Lala Lala: The Lamb (Hardly Art)

London-born Lillie West isn’t interested in the myth of victorious finality

Released Oct 17th, 2018 via Hardly Art / By Emilie Kneifel
Lala Lala: The Lamb (Hardly Art) Lillie West named The Lamb for her sober self, wet and shivering. Not from a seasonal thaw, but a cataclysmic one. A colossal tectonic shift. Her shaky-strong voice blusters above grounding guitars like the first spring wind, like maybe all of this could actually melt. But West isn’t interested in the myth of victorious finality; she still sometimes wonders “I did the right thing, and for what?” But there’s no doubting her clenched-teeth intention to do that right thing anyway. She insists, “You think I'm good, well I want to be gooder,” ditching even grammar’s artifice.

West knows some things can’t be shed, and she doesn’t trust what she’s had to keep. Wary of her slightest gesture, she begs, “If I’m using my hands, can you cut them off?” She’s so sure she knows her own destructiveness — “If I could drive my car/ then I would trash it.” — when it’s shame curdling her memories and telling her ugliest autobiographies. It traces her tendencies back to childhood, deems her stubbornness “too late to change/ it’s forever true.” But there is one skin to hopefully shirk: “Now that I am older, I have a different name.” She bids the old ones adieu (“Goodbye Lucky,” “Goodbye Fakey”) “maybe forever.”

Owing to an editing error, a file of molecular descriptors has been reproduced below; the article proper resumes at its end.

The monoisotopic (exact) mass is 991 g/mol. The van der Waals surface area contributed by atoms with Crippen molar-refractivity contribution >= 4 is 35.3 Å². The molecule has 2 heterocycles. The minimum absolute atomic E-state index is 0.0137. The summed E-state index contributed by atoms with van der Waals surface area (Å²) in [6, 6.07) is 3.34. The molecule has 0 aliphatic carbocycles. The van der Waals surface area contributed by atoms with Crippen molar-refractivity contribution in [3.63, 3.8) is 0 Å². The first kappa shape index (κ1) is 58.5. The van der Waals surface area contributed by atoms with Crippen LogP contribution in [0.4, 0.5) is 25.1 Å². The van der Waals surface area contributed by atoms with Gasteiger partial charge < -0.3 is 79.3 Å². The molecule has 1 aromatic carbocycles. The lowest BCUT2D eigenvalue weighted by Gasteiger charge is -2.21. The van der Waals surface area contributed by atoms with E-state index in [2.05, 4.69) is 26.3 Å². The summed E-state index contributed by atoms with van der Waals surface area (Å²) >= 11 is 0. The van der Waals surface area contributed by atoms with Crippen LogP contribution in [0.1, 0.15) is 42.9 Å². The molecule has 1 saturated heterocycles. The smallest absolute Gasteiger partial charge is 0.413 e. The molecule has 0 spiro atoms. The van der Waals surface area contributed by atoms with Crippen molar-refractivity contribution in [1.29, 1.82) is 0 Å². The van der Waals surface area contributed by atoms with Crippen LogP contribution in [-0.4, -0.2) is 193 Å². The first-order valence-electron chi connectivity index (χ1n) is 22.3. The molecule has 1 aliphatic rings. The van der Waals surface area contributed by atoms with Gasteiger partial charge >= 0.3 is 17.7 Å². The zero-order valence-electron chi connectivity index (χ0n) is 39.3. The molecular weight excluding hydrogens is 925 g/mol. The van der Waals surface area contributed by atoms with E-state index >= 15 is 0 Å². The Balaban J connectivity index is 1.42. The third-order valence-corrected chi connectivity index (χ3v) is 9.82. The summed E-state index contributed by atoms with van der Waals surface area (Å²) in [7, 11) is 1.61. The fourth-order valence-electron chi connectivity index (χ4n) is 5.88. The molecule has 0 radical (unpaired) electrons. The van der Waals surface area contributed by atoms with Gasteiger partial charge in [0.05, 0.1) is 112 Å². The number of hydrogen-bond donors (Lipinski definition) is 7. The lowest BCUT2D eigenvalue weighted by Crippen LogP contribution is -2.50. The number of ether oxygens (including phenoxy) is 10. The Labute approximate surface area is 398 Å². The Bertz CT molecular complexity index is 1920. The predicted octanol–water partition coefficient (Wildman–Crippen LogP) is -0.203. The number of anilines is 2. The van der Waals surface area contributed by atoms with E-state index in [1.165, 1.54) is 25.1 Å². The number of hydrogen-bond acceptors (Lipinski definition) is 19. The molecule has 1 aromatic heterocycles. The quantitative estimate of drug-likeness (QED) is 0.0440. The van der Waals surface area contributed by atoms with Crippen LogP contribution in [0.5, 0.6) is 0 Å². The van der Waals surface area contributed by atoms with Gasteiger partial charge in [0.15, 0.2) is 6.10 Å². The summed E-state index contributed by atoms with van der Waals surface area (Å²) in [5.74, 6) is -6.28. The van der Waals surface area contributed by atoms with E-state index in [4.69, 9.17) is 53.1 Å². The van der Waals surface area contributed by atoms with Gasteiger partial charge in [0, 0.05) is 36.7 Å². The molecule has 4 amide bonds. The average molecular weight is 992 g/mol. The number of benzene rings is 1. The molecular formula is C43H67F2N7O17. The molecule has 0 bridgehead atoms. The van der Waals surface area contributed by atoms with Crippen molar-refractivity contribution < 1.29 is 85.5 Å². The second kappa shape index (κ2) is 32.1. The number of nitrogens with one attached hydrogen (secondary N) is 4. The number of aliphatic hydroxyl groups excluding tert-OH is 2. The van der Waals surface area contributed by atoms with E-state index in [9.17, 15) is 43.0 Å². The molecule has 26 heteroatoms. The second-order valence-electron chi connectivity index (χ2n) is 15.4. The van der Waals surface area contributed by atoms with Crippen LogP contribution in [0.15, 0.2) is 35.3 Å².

This inner thrash has rendered fickle truth itself. Writing something down means “it loses its meaning;” her “fantasy is fire is a mark I missed/ is a piece of metal on a tongue/ is god is nothing.” Her words bubble up and defy any gravity. In so surreally wavering, they elucidate reality’s truth: that it never sits still. Which, of course, becomes domestic in its very novelty. “Maybe one day I'll be surprised/ with my twin fists with my twin eyes.

It’s unclear who Lala Lala is singing to at times — “stop messing me up please stop melting” — whether it’s herself, someone else, or old toxicity that seeps. But her shriek that “you are the reason my heart broke behind my back” isn’t accusatory anyway; it’s revelatory. It’s breaking into truth, cold and clean. On the final track she sings to someone, “I release you from us both,” then fades out, repeating her lala lalas, calling the name she’s given herself. 9/10